Published on : Tuesday, July 27, 2021
Singapore will review its Covid-19 restrictions in early August, and can ease some measures if virus clusters are under control and hospitalisation rates remain low. On Monday, July 26, Finance Minister Lawrence Wong said that any loosened restrictions will be extended only to vaccinated individuals, who are better protected against the effects of the virus.
During a ministerial statement he mentioned that people will have to be fully vaccinated if they want to attend a large event or a religious service involving more than 100 persons, if they want to go out to dine in a restaurant or work out in a gym. Mr Wong said Singapore will be able to further ease restrictions around September, when about 80 per cent of the population are expected to have got the full two doses of the vaccine.
This will include allowing fully vaccinated people to travel to areas where the Covid-19 situation is under control without serving the 14-day stay home notice (SHN) in a hotel. He noted that by early August around two-thirds of Singapore’s population would have received the full two doses and some three-quarters of seniors aged 70 and above would also have been vaccinated. He mentioned that authorities are hopeful that by early September, about 80 per cent of seniors aged 70 and up would be fully vaccinated.
Singapore will then allow larger groups to gather, especially if all are fully vaccinated. It will also begin to reopen its borders for travel, especially for vaccinated people. The minister shared that the country will start by establishing travel corridors with countries or regions that have managed Covid-19 well, and where the infection is similarly under control. He said that instead of serving the 14-day SHN in a hotel, fully vaccinated people who travel to these areas will instead likely undergo a rigorous testing regime or serve a shorter seven-day SHN at home, depending on the risk level of the place they visit.
However, unvaccinated individuals will be subject to the prevailing requirements. He said that Singapore will continue with a series of “progressive easings” and as it does so, the country must expect Covid-19 cases to rise partly because there are still “cryptic” cases being transmitted in the community. He shared that imported cases are also likely to rise as Singapore opens its borders. However, he mentioned, that the main will no longer be on daily case numbers, because the vast majority by then would have been vaccinated, and even if they catch the virus, they are much less likely to become very ill.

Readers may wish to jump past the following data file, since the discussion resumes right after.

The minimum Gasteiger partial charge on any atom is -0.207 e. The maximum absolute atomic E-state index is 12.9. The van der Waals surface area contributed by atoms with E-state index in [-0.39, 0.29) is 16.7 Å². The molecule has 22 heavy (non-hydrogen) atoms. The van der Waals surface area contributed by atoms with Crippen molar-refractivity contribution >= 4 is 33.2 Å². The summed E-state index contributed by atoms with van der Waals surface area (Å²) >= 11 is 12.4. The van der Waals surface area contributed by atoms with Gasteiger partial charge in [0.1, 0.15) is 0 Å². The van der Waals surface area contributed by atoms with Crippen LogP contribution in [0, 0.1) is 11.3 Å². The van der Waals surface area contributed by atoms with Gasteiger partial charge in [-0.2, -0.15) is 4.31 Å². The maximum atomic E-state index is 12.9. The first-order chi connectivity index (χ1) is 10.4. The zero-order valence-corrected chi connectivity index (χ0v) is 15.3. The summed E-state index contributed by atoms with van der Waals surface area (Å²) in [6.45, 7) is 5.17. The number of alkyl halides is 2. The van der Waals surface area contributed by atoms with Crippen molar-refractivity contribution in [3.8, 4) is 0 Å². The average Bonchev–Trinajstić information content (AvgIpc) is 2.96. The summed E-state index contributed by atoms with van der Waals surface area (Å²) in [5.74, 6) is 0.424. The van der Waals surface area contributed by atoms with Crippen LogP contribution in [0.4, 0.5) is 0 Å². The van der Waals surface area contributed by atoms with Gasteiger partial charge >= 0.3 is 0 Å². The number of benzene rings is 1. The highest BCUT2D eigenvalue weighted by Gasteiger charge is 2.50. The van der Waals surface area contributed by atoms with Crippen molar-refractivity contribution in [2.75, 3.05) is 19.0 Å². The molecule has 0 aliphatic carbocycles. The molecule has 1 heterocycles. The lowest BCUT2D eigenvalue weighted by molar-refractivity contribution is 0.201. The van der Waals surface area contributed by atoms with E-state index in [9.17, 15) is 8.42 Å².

At each stage of easing, Singapore will monitor Covid-19 patients’ health outcomes especially hospitalisation rates and intensive care unit usage. Mr. Wong said these must be deemed “acceptable and stable” before the country moves to the next step else it might have to slow down or even pull back on reopening if the numbers shoot up. The minister added that Singapore must be prepared for new variants that may be more transmissible or lethal to emerge.
In his statement, Mr Wong also explained why the task force made the crucial decision to return to phase of heightened alert. He said that the stricter rules that scale back activities help slow down transmission and give the country time to push vaccination rates up further, protecting seniors. He pointed out that vaccinated individuals may experience very mild symptoms when infected, inadvertently becoming asymptomatic carriers.
Facing a heightened risk of widespread community transmission before enough people attained adequate vaccine protection made Singapore decide to tighten the rules. At present, the proportion of people who are fully vaccinated is still less than 50 per cent. He mentioned that upon reopening, the vaccination of seniors is the key. In a separate statement, Health Minister Ong Ye Kung pointed out that Singapore is one of the few countries to have come through the last 20 months with very few fatalities, and is unique even among countries and regions which have access to vaccines.
Some countries such as the United States and United Kingdom went through major episodes of widespread transmission, while others such as Australia and New Zealand kept the pandemic under control but are now finding it difficult to get their people vaccinated. He said this makes Singapore the only country in the world, which has not suffered a collapse of neither hospitals nor a high death toll, and at the same time achieved a very high vaccination rate in the population.